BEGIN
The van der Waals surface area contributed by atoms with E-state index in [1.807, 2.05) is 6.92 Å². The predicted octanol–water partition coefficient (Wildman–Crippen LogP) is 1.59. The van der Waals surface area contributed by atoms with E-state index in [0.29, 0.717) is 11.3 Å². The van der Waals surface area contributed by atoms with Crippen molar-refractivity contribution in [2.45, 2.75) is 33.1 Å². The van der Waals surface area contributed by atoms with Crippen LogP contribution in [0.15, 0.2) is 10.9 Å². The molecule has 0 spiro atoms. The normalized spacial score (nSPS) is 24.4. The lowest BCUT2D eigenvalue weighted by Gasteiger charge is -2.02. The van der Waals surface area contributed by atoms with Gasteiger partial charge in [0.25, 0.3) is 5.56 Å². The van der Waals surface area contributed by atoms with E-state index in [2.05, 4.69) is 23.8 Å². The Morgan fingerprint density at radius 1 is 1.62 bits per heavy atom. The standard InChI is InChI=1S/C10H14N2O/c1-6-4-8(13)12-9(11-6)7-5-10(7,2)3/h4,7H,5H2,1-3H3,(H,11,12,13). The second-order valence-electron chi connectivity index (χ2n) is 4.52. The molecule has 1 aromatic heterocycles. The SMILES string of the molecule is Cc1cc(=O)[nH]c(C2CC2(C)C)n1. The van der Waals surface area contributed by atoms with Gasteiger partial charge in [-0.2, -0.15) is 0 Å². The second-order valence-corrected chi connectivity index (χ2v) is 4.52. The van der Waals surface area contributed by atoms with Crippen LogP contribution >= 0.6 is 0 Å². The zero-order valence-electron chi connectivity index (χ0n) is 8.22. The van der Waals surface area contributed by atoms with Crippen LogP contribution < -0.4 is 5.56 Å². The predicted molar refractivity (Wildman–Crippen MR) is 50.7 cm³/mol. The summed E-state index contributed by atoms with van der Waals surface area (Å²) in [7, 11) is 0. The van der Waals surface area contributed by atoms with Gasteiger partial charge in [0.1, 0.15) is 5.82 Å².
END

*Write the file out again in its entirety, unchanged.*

The van der Waals surface area contributed by atoms with E-state index in [1.807, 2.05) is 6.92 Å². The predicted octanol–water partition coefficient (Wildman–Crippen LogP) is 1.59. The van der Waals surface area contributed by atoms with E-state index in [0.29, 0.717) is 11.3 Å². The van der Waals surface area contributed by atoms with Crippen molar-refractivity contribution in [2.45, 2.75) is 33.1 Å². The van der Waals surface area contributed by atoms with Crippen LogP contribution in [0.15, 0.2) is 10.9 Å². The molecule has 0 spiro atoms. The normalized spacial score (nSPS) is 24.4. The lowest BCUT2D eigenvalue weighted by Gasteiger charge is -2.02. The van der Waals surface area contributed by atoms with Gasteiger partial charge in [0.25, 0.3) is 5.56 Å². The van der Waals surface area contributed by atoms with E-state index in [2.05, 4.69) is 23.8 Å². The Morgan fingerprint density at radius 1 is 1.62 bits per heavy atom. The standard InChI is InChI=1S/C10H14N2O/c1-6-4-8(13)12-9(11-6)7-5-10(7,2)3/h4,7H,5H2,1-3H3,(H,11,12,13). The second-order valence-electron chi connectivity index (χ2n) is 4.52. The molecule has 1 aromatic heterocycles. The SMILES string of the molecule is Cc1cc(=O)[nH]c(C2CC2(C)C)n1. The van der Waals surface area contributed by atoms with Gasteiger partial charge in [-0.2, -0.15) is 0 Å². The second-order valence-corrected chi connectivity index (χ2v) is 4.52. The van der Waals surface area contributed by atoms with Crippen LogP contribution >= 0.6 is 0 Å². The zero-order valence-electron chi connectivity index (χ0n) is 8.22. The van der Waals surface area contributed by atoms with Crippen LogP contribution < -0.4 is 5.56 Å². The predicted molar refractivity (Wildman–Crippen MR) is 50.7 cm³/mol. The summed E-state index contributed by atoms with van der Waals surface area (Å²) in [7, 11) is 0. The van der Waals surface area contributed by atoms with Gasteiger partial charge in [0.1, 0.15) is 5.82 Å².